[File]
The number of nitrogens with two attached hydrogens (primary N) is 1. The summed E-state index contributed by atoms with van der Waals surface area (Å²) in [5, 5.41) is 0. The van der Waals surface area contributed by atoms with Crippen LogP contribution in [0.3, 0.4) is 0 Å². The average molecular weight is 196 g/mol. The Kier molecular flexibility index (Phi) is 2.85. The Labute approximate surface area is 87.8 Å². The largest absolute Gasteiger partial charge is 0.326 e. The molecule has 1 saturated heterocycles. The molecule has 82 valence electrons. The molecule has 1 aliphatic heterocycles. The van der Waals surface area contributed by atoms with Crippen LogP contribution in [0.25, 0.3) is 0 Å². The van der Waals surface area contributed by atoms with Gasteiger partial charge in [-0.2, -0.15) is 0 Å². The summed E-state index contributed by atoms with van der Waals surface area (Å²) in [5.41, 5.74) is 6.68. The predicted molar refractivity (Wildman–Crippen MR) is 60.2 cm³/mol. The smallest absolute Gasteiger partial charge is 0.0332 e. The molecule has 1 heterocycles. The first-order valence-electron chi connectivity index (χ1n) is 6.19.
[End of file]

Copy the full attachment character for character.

The number of nitrogens with two attached hydrogens (primary N) is 1. The summed E-state index contributed by atoms with van der Waals surface area (Å²) in [5, 5.41) is 0. The van der Waals surface area contributed by atoms with Crippen LogP contribution in [0.3, 0.4) is 0 Å². The average molecular weight is 196 g/mol. The Kier molecular flexibility index (Phi) is 2.85. The Labute approximate surface area is 87.8 Å². The largest absolute Gasteiger partial charge is 0.326 e. The molecule has 1 saturated heterocycles. The molecule has 82 valence electrons. The molecule has 1 aliphatic heterocycles. The van der Waals surface area contributed by atoms with Crippen LogP contribution in [0.25, 0.3) is 0 Å². The van der Waals surface area contributed by atoms with Gasteiger partial charge in [-0.2, -0.15) is 0 Å². The summed E-state index contributed by atoms with van der Waals surface area (Å²) in [5.41, 5.74) is 6.68. The predicted molar refractivity (Wildman–Crippen MR) is 60.2 cm³/mol. The smallest absolute Gasteiger partial charge is 0.0332 e. The molecule has 1 heterocycles. The first-order valence-electron chi connectivity index (χ1n) is 6.19.